AHEAD OF THE PARSONS MFA SHOW,
10 ALUMNI SHARE THEIR ADVICE FOR
THE GRADUATING CLASS OF 2019
Tomorrow, a fresh crop of Parsons MFA Fashion Design & Society graduates will present their designs at New York Fashion Week. The two year course, led by Shelley Fox and JOFF, takes an interdisciplinary approach to fashion education, normally culminating in an exhibition as well as a runway. This year, the exhibition was postponed until after the show, so the runway tomorrow will mark the 2019 students’ debuts. We asked 10 Parsons alumni to share their thoughts on the new approach, plus the pressure and potential of showing at fashion week, dealing with the post-graduation blues and navigating the beginning of their careers.
What are the things you wish you knew beforehand?
Stephanie Frig: You need to go into it accepting and allowing anything to happen. Earrings may be too heavy or beads may fly off. Be prepared for changes. Remain open and positive.
Amy Crookes: Sometimes you have to move sideways in order to go forward.
Annaliese Griffith-Jones: I wish I took time into consideration more. When you are making such intricate, handmade garments, fabric and embellishments, these things take time…a lot of time. I think that is the biggest struggle working up towards the show because you want it to be of the highest quality as it is a pinnacle time within your career to reflect what you represent and your image as a designer. I do not recommend working until 7am and running to the show.
Zoe Champion: Eat before the Prosecco!
Tingyue Jiang: I should have planned what my long-term goals were as a designer. After graduation, I had to figure out a plan for my future, not just follow what school let me to do.
Gahee Lim: I wish I had better understanding of grad school vs. reality. Grad school is a curated and protected environment that is nothing like the real world. Merit is only a small fraction of what matters to work at a company or to run your own business.
Do you have any last-minute advice for this year’s graduates?
Caroline Hu: Believe in what you have done and persist and be brave. Whether you want to be a brand or go to work, you must work hard and be humble.
Annaliese Griffith-Jones: Enjoy watching your clothes walk. I think you can get so caught up with perfection that all you see is what you could have done better.
Amy Crookes: Get as much experience as possible and use the time post-graduation to explore and find your focus. Ask for advice, BUT know that you don’t have to listen to all of it.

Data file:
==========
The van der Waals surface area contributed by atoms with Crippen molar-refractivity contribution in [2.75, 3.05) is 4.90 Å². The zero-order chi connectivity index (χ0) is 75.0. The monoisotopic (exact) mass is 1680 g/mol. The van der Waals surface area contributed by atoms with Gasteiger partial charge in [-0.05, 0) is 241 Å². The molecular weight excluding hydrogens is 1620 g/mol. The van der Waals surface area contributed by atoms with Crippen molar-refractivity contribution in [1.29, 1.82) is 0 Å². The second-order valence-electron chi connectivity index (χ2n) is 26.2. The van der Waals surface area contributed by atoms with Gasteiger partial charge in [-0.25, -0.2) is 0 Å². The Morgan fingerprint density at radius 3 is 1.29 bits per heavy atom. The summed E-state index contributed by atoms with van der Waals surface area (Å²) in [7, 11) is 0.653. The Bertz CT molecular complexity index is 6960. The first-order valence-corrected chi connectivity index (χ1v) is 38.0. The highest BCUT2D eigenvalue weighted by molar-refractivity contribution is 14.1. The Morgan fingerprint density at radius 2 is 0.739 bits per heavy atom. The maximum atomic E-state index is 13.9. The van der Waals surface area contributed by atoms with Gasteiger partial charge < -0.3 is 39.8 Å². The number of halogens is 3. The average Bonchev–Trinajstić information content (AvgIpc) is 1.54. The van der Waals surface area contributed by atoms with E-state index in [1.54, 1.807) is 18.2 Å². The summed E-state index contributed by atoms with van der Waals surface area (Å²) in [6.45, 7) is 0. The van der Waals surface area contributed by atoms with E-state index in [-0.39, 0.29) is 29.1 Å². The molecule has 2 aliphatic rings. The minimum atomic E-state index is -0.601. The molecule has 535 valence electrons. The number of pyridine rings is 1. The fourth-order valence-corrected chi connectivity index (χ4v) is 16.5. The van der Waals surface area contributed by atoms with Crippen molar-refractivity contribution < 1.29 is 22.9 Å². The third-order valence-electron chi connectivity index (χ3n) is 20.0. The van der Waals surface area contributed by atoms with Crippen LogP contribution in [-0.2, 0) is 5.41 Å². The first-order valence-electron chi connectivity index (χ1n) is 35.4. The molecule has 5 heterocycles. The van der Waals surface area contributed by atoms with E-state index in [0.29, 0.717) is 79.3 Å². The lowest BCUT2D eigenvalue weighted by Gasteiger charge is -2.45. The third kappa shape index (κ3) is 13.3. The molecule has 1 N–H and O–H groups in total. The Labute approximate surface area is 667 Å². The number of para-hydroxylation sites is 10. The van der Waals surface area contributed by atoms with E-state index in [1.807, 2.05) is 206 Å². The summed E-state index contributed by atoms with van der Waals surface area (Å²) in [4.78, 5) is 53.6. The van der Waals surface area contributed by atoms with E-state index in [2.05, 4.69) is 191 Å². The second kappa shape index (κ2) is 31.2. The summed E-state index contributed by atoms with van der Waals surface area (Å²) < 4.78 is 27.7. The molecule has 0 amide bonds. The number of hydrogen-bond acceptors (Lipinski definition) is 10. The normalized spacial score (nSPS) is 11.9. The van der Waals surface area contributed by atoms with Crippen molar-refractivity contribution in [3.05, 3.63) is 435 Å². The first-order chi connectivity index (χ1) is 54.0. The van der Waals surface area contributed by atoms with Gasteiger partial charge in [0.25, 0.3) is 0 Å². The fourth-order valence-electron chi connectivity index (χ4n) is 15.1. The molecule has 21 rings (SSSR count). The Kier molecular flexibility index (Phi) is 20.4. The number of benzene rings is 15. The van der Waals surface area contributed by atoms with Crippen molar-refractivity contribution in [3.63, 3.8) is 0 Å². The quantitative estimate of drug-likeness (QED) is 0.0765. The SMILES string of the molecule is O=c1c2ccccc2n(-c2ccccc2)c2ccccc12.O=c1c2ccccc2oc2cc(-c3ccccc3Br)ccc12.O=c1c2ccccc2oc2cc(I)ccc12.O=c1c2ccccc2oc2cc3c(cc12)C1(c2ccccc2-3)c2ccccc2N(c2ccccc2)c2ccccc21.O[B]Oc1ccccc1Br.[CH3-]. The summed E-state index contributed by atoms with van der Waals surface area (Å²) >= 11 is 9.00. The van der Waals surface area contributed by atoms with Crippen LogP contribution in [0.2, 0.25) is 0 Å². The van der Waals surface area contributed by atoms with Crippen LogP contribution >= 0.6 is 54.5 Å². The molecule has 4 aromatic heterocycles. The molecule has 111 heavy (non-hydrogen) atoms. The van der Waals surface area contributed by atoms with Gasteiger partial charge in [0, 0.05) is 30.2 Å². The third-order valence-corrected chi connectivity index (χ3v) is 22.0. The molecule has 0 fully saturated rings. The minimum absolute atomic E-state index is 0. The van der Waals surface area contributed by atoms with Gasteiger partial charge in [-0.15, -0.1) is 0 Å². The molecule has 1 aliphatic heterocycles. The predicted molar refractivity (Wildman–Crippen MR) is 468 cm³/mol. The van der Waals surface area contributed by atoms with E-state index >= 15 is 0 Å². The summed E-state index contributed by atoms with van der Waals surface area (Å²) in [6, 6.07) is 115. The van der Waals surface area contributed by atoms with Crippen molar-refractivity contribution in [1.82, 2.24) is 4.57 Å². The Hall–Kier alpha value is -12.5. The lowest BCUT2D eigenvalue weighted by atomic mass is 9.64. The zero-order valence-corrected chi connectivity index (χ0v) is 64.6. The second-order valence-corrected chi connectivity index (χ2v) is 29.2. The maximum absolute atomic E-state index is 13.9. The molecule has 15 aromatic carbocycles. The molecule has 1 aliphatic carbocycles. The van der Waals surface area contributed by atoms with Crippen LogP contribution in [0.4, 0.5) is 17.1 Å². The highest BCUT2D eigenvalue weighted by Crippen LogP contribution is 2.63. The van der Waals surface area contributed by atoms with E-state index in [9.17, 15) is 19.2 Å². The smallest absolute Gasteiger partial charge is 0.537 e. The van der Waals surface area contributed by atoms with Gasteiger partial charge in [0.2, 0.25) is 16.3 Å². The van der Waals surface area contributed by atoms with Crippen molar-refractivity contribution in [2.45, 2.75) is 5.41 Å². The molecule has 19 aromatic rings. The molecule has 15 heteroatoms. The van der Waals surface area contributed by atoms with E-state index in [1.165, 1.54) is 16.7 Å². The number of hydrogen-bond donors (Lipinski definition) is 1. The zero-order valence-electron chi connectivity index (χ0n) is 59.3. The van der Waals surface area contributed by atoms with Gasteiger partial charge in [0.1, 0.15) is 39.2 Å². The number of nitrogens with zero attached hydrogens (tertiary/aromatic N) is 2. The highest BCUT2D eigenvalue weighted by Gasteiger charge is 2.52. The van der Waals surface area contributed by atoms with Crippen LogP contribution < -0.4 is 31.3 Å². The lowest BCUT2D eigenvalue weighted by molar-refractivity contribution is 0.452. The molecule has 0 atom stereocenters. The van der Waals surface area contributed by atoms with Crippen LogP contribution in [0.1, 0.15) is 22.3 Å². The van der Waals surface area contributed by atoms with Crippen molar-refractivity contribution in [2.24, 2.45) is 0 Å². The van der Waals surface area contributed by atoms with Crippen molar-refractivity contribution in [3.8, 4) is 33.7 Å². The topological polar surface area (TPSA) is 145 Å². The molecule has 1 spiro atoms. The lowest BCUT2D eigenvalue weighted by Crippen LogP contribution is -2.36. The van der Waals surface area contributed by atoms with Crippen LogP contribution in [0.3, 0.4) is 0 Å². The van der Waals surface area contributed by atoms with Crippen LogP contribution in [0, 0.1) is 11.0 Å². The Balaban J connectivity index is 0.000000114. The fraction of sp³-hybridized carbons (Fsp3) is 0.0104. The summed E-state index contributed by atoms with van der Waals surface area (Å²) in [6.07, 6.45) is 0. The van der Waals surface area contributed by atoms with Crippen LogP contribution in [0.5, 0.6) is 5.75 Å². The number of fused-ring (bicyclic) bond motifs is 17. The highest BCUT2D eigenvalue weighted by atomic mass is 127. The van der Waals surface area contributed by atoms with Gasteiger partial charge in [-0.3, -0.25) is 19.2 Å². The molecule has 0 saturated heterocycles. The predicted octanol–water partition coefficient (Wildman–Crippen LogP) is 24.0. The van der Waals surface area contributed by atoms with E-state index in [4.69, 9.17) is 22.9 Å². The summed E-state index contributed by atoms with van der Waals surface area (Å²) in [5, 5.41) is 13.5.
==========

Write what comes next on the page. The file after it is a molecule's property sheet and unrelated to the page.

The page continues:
What did the show do for you and/or your career?
Annaliese Griffith-Jones: The show gave me a lot of exposure and also a chance to collaborate with different photographers and creatives. It also allowed me to take a step back from the collection and see it as a whole.
Venice W: Physically more people see your work which is a good thing. It was mentally drained as everything you have been working on for one full year was wrapped up toward a sort of conclusion (runway show) in less than 10 minutes.
Snow Xue Gao: That process really made me start to think who was going to wear it, who was going to buy it. Design gets exciting when you dress a real person.
Gahee Lim: Opening the Parsons MFA show in 2016 was huge for me and my career. I had an amazing amount of editorial exposure and job opportunities. I had the very good luck of freelancing at different places for a couple of years after graduation, then I worked at The Row for a year. And I started working at Thom Browne women’s runway design team.
Is there anything that you wish you had done differently in the first few months after you graduated?
Amy Crookes: No, I used the few months after graduation to relax and re-group whilst freelancing and continuing to work on my own projects. It was really important for me to try and find a healthy work/life balance after graduation.
Tingyue Jiang: I wish I could have taken a long break after graduation. Once I started to work, it was hard to take a long break.
Rui Zhou: Apply for jobs ASAP.
Annaliese Griffith-Jones: I would definitely stress less! I was really caught up with deciding what I was going to do with my future and felt there was a ticking clock for exposure time, but I think in reality it doesn’t work like that. People still appreciate your ideas, processes and intricacies of your collection far beyond the show.
This article was originally published on 1 Granary, where you can view it in all its glory – including sketchbook and runway shots.